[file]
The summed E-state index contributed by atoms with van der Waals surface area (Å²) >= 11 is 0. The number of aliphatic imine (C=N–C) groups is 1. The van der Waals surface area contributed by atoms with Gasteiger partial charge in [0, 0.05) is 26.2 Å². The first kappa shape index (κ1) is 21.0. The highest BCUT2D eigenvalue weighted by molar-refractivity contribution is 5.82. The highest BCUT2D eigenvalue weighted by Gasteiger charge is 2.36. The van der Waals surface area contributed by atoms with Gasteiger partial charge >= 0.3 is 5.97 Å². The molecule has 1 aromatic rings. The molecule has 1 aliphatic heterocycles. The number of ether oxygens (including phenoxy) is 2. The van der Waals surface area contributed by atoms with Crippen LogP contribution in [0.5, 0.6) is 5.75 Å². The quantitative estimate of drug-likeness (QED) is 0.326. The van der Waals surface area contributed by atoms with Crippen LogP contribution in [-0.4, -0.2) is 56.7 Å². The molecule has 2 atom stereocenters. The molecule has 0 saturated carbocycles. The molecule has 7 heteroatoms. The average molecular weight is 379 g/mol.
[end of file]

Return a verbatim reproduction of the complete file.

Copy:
The summed E-state index contributed by atoms with van der Waals surface area (Å²) >= 11 is 0. The number of aliphatic imine (C=N–C) groups is 1. The van der Waals surface area contributed by atoms with Gasteiger partial charge in [0, 0.05) is 26.2 Å². The first kappa shape index (κ1) is 21.0. The highest BCUT2D eigenvalue weighted by molar-refractivity contribution is 5.82. The highest BCUT2D eigenvalue weighted by Gasteiger charge is 2.36. The van der Waals surface area contributed by atoms with Gasteiger partial charge >= 0.3 is 5.97 Å². The molecule has 1 aromatic rings. The molecule has 1 aliphatic heterocycles. The number of ether oxygens (including phenoxy) is 2. The van der Waals surface area contributed by atoms with Crippen LogP contribution in [0.5, 0.6) is 5.75 Å². The quantitative estimate of drug-likeness (QED) is 0.326. The van der Waals surface area contributed by atoms with Crippen LogP contribution in [-0.4, -0.2) is 56.7 Å². The molecule has 2 atom stereocenters. The molecule has 0 saturated carbocycles. The molecule has 7 heteroatoms. The average molecular weight is 379 g/mol.